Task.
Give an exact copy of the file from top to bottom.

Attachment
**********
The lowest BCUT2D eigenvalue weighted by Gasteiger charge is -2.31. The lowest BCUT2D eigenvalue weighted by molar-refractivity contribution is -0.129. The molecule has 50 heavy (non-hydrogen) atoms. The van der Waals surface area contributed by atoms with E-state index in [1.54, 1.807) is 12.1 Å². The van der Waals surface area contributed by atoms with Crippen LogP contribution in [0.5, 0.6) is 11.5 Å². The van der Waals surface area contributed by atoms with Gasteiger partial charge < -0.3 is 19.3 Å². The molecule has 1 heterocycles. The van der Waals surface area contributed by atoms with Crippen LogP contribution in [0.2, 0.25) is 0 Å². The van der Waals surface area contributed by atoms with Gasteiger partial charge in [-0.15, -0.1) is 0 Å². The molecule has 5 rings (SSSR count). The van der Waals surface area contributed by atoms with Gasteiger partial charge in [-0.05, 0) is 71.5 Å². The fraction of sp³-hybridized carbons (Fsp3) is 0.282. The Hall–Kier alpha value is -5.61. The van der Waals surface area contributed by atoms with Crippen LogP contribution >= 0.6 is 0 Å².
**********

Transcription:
The lowest BCUT2D eigenvalue weighted by Gasteiger charge is -2.31. The lowest BCUT2D eigenvalue weighted by molar-refractivity contribution is -0.129. The molecule has 50 heavy (non-hydrogen) atoms. The van der Waals surface area contributed by atoms with E-state index in [1.54, 1.807) is 12.1 Å². The van der Waals surface area contributed by atoms with Crippen LogP contribution in [0.5, 0.6) is 11.5 Å². The van der Waals surface area contributed by atoms with Gasteiger partial charge < -0.3 is 19.3 Å². The molecule has 1 heterocycles. The van der Waals surface area contributed by atoms with Crippen LogP contribution in [0.2, 0.25) is 0 Å². The van der Waals surface area contributed by atoms with Gasteiger partial charge in [-0.15, -0.1) is 0 Å². The molecule has 5 rings (SSSR count). The van der Waals surface area contributed by atoms with Gasteiger partial charge in [-0.05, 0) is 71.5 Å². The fraction of sp³-hybridized carbons (Fsp3) is 0.282. The Hall–Kier alpha value is -5.61. The van der Waals surface area contributed by atoms with Crippen LogP contribution >= 0.6 is 0 Å².